Archive for ‘Uncategorized’

Other Worlds

March 20th, 2017

“There are worlds beyond worlds and times beyond times, all of them true, all of them real, and all of them (as children know) penetrating each other.“ P.L. Travers

The discovery by NASA of Trappist 1, a planetary system outside our own, is an instance when science became so magical to me, revealing that there are “worlds” beyond we never dreamed existed. It coincided with a re-reading of The Golden Compass by Philip Pullman, a book/trilogy that reminds me of the fairy tales that made me believe utterly in the impossible as a child. The drudge of daily life and the notion that everything in the world has a rational explanation (the Man in the Moon? Just craters and shadows!) can leach the numinous out of our world view. Theoretically, I should be too old to be entranced and bewitched by fairy tales and unknown worlds like Trappist 1, but I’m so grateful to have that childhood vision restored to me for a bit by the intersection of a beautiful novel and a brilliant scientific discovery. Who knows what else is possible? More than we dream and exactly what we dream, I hope.

 

Where I Live Now

January 24th, 2017

misery

When I can’t stand one more bogus press briefing, one more alternative fact, one more surrogate spouting lies even they don’t believe, my thoughts turn to murder. Wives with Knives, Killer Teens, Deadly Neighbors, Homicide Hunters, Fatal Vows, Deadly Affairs, Strangers in My House. The ID (Investigation Discovery) channel never lets me down. I’ve learned how to do away with my spouse by dosing his iced tea with antifreeze (Don’t drink it, you dope!), and that if you kill someone in the kitchen, no matter how much you scrub the linoleum,  Luminol will betray you. Husbands and wives, do not take out million-dollar life insurance policies right before you off your spouse! Poor trusting schmuck, if you start getting sick and sicker with no discernible cause, have your doctor do an arsenic test! Wives, the hit man you hire WILL throw you under the bus for a deal! These gruesome tales about the dark side of human nature provide a brief respite from the gruesome stories coming out of Washington, DC, these days. Where civility, compassion, decency and truth are being massacred one by one. Where democracy is being axed with every new fox being put in charge of our henhouse. Where money talks and poor people walk. But at least on ID, I know that justice will prevail, bad guys will be caught and the poor widder woman’s ranch will be saved. Until I wake up and realize that at the junction of Fear and Misery, there are more senators to call, more marches to join, more setbacks to protest. And if you decide to join me on the picket line — misery loves company!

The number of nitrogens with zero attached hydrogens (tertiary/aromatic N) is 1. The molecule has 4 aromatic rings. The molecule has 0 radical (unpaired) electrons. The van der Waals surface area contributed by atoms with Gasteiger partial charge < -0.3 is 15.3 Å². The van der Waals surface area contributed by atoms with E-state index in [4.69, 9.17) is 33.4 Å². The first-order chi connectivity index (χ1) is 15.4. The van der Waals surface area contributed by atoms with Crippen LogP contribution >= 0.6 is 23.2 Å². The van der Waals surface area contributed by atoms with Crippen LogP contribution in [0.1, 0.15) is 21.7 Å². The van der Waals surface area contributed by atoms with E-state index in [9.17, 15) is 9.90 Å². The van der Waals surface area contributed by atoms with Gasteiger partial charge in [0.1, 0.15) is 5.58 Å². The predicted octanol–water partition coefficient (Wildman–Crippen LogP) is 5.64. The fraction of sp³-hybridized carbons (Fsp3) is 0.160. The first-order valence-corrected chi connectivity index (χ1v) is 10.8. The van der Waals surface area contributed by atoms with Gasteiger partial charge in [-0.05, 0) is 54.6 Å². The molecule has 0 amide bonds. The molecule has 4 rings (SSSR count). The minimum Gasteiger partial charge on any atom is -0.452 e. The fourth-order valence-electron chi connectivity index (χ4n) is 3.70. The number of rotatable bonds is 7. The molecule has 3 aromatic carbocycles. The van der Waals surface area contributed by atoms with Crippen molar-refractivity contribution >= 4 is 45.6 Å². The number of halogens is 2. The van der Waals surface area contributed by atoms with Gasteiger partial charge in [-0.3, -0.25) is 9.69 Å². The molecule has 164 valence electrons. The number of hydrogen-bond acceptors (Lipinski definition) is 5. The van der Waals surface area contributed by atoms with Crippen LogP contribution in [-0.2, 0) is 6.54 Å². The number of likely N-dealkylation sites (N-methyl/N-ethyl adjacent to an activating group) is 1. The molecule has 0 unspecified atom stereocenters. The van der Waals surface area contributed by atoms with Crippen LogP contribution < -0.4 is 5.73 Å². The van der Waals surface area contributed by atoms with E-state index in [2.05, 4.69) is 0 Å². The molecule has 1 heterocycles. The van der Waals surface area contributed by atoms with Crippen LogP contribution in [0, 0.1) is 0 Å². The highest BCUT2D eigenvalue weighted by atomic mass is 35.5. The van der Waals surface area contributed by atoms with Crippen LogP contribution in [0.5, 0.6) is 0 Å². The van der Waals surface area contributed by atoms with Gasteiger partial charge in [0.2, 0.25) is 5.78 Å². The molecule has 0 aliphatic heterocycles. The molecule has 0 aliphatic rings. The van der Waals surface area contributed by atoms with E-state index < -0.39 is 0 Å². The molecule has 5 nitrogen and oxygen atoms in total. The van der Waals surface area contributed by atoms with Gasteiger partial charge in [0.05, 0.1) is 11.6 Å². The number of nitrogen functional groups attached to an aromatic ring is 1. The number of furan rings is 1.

seattlewoods

Deep, mysterious forests to get lost in. Pray they aren’t opened to logging, drilling and mining and capitalistic greed. Chain yourself to a tree.

Our sense of humor. Laughing at tyrants is a deadly weapon.

Fireworks on July 4th – Oh, say can you see past this dark time?

The daily tides, reminding us that politicians come and go.

Mount Denali. It will be there long after Trump is gone.

Dolphins feeding off shore. (Fight off-shore drilling, nasty women!)

Winter sunsets, which even Trump can’t buy, sell, rent or otherwise monetize.

Canada, O Canada!

Bob Dylan, whose songs are hymns of rebellion.

Adventures in Failure

November 19th, 2016

web-sea

 

In class recently, I started trying to paint a standard landscape — land, sea, sky — but when I finished, it looked so dead, so predictable. I was trying to paint the way I thought I should, and the result was not only boring, it was also definitely bad. In a fit of self-loathing, I took my palette knife and scraped as much paint off as I could. The result was accidentally closer to what I wanted — a kind of blurred, rough abstract view. Not a masterpiece or even a piece I would ever frame, but something that was closer to what I saw in my mind. I’m used to judging what I write or paint on the basis of what other people might think of it. Will someone publish it, will someone praise it, will someone validate me? But in this case, my failure was also my fuel — when I took it home, I was fired up to keep trying to capture what I see, the way I see it. Has a failure ever opened up a new way of thinking or a new path for you?

Melancholy Baby

November 13th, 2015

evening angela carter

“Sad, so sad, those smoky-rose evenings, smoky-mauve evenings of late autumn, sad enough to pierce the heart.” Angela Carter